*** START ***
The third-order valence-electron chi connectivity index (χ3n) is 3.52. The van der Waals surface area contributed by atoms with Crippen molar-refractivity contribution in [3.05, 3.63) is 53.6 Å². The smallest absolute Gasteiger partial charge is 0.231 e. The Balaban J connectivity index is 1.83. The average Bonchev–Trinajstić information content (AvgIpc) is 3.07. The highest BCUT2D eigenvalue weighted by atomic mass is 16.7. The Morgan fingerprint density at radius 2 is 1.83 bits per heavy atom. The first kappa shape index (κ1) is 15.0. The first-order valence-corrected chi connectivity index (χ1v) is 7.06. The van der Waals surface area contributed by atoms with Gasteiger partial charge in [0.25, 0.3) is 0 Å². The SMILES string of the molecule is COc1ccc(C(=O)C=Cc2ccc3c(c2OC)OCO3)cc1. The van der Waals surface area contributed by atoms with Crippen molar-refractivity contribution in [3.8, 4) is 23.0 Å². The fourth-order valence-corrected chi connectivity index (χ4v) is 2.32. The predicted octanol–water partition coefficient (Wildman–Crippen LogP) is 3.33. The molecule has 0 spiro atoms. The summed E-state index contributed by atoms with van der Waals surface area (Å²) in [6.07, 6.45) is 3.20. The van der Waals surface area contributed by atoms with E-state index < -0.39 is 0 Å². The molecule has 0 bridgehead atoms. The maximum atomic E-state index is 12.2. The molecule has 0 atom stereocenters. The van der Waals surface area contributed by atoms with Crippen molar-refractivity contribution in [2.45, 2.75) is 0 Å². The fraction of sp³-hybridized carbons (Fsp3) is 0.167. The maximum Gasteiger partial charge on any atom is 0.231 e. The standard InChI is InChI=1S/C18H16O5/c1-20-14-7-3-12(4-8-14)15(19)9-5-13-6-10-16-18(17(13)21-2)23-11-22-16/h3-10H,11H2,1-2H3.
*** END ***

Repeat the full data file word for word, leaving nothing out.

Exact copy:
The third-order valence-electron chi connectivity index (χ3n) is 3.52. The van der Waals surface area contributed by atoms with Crippen molar-refractivity contribution in [3.05, 3.63) is 53.6 Å². The smallest absolute Gasteiger partial charge is 0.231 e. The Balaban J connectivity index is 1.83. The average Bonchev–Trinajstić information content (AvgIpc) is 3.07. The highest BCUT2D eigenvalue weighted by atomic mass is 16.7. The Morgan fingerprint density at radius 2 is 1.83 bits per heavy atom. The first kappa shape index (κ1) is 15.0. The first-order valence-corrected chi connectivity index (χ1v) is 7.06. The van der Waals surface area contributed by atoms with Gasteiger partial charge in [0.25, 0.3) is 0 Å². The SMILES string of the molecule is COc1ccc(C(=O)C=Cc2ccc3c(c2OC)OCO3)cc1. The van der Waals surface area contributed by atoms with Crippen molar-refractivity contribution in [3.8, 4) is 23.0 Å². The fourth-order valence-corrected chi connectivity index (χ4v) is 2.32. The predicted octanol–water partition coefficient (Wildman–Crippen LogP) is 3.33. The molecule has 0 spiro atoms. The summed E-state index contributed by atoms with van der Waals surface area (Å²) in [6.07, 6.45) is 3.20. The van der Waals surface area contributed by atoms with E-state index < -0.39 is 0 Å². The molecule has 0 bridgehead atoms. The maximum atomic E-state index is 12.2. The molecule has 0 atom stereocenters. The van der Waals surface area contributed by atoms with Crippen molar-refractivity contribution in [2.45, 2.75) is 0 Å². The fraction of sp³-hybridized carbons (Fsp3) is 0.167. The maximum Gasteiger partial charge on any atom is 0.231 e. The standard InChI is InChI=1S/C18H16O5/c1-20-14-7-3-12(4-8-14)15(19)9-5-13-6-10-16-18(17(13)21-2)23-11-22-16/h3-10H,11H2,1-2H3.